Play that WORKS

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Wow! There was such great feedback from the homework article that I thought a follow-up would be good. Apparently, this is a hot-button topic! It hit a nerve for 2 reasons: 1) Parents realize that kids are not getting the time that they need for play and 2) Parents want specific strategies to use the time that they have with their kids most “effectively.”

Kids need to play. It is their primary job, and there is a very good reason for that: it is how they will develop the skills that they need for adulthood. Play is extremely important for kids’ brains and body systems. The brain develops through active stimulation of the neural pathways. If those pathways are stimulated, the brain grows; if they are not, the pathways are “pruned away.” Here are some of the specific areas that need stimulation:

Sensory: People are becoming a bit more aware of the importance of sensory input because so many students are getting diagnosed with sensory disorders. Basically, our brain is stimulated when it receives different sensations. Some children require a great deal of sensory input–others are very sensitive to particular input, but in order to support brain development, input is needed.

Motor skills: There are two types of motor skills to develop: gross & fine. Gross motor skills involve large muscle movements (kicking a ball) and fine motor skills involve small muscle movements (buttoning buttons).

Interpersonal skills: There are a number of interpersonal skills that kids need to develop through play. These are the skills of working with others: negotiating, taking turns, dealing with disappointment, sharing, etc.

Critical Thinking skills: Critical thinking skills are those that people use when they are coming up with solutions to problems. They include creative thinking, coming up with multiple solutions, resilience (the ability to deal with problems), etc.

Executive functioning: The executive functions are those that regulate our ability and behavior. They include attention, planning ahead and organizing.

Language Arts & Math skills: These are the skills that we consider the most “academic.” Often we mistakenly think these skills are best developed through worksheet-type activities.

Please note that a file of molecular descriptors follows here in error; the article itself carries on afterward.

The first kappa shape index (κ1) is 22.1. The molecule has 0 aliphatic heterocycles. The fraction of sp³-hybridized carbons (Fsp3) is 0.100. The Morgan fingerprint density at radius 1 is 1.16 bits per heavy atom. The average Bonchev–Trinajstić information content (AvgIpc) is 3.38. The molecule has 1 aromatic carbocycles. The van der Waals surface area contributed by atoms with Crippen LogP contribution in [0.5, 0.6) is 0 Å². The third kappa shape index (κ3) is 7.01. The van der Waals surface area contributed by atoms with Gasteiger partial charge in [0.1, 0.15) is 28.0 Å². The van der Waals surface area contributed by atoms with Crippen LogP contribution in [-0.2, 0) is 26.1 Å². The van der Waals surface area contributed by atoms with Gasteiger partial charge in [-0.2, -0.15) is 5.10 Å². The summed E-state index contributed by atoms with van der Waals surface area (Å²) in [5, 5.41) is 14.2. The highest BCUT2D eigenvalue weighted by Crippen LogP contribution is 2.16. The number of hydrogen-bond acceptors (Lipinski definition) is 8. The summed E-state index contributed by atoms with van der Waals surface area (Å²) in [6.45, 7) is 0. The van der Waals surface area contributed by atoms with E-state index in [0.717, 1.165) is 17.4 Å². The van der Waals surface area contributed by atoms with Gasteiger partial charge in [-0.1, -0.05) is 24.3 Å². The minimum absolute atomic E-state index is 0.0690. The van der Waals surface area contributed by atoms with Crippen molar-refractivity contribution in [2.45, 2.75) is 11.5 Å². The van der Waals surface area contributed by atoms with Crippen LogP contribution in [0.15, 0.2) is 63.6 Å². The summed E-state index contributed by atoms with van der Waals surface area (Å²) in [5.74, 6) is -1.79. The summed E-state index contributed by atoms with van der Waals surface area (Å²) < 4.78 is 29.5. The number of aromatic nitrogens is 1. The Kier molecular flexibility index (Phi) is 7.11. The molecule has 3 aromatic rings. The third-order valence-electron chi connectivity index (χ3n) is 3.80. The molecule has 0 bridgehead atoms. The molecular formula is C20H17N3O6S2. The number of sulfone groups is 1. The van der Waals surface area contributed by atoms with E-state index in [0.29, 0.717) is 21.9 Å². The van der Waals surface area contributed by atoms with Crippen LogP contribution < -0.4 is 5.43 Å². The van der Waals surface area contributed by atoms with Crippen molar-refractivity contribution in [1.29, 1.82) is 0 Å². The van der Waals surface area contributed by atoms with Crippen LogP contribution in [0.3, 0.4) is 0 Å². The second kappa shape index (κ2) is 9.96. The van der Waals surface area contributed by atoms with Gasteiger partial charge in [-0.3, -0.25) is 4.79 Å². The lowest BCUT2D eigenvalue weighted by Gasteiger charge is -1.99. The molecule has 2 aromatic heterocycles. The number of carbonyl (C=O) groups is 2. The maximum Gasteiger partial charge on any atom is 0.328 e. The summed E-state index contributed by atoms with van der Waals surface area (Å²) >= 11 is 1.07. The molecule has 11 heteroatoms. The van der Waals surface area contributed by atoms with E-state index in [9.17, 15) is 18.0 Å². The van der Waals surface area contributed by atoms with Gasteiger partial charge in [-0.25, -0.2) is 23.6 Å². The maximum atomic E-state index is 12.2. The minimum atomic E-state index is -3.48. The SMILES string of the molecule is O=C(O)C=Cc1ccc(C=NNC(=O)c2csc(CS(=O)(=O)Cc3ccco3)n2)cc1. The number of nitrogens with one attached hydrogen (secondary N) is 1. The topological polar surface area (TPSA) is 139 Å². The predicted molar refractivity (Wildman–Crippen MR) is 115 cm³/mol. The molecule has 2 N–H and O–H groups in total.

All of these areas are stimulated through play…not so much the passive, video-game forms of play, but by active play. Children need this stimulation for brain development–and we can do it though fun. Here are my “top 8″ best ways to develop a child’s brain through play:

1. Board Games/ card games: (Sorry, Risk, Yatzee, Othello, Trouble, Monopoly, concentration, war, Uno, hang-man, tick-tac-toe)

Skills: math skill, interpersonal skills, critical thinking skills, executive functions

2. Sports: (soccer, biking, baseball, running, swimming, dance, skiing, martial arts)Skills: sensory input, gross motor skills, interpersonal skills, critical thinking skills, executive functioning

3. Art (playdough, clay, paint, crayons, shaving cream, beads, cutting)

Skills: sensory input, fine motor skills, gross motor skills, interpersonal skills

(sometimes), critical thinking skills

4. Music (piano, singing, guitar, spoons, pots & pans)

Skills: math skills, sensory input, fine motor skills, gross motor skills,

interpersonal skills

5. Building (legos, blocks,trains, puzzles)

Skills: math skills, sensory input, fine motor skills, gross motor skills,

interpersonal skills (sometimes), critical thinking skills

6. Make-believe (figures, dolls, stuffed animals, dress-up, boxes)

Skills: language skills, math skills, sensory input, interpersonal skills

(sometimes), critical thinking skills, executive functioning

7. Word games (rhyming, make-up words, puns, categories)

Skills: language skills, math skills, sensory input, interpersonal skills

(sometimes), critical thinking skills, executive functioning

8. Playground equipment: (slides, swings, see-saw, jungle gym, monkey bars)

Skills: language skills, critical thinking skills, interpersonal skills, sensory input)

So often, we have moved play from kid-directed to adult-directed activities. Kids move from one class to the next, always being coached on their next moves. Some adult direction is fine, but, again, we need moderation. Kids need time to have unstructured time to direct themselves. That is how they learn those critical thinking skills. They also need family time, and these activities provide the perfect opportunity for families to spend time together. Play is not wasted time. It is the work of childhood, and we need to remember why.

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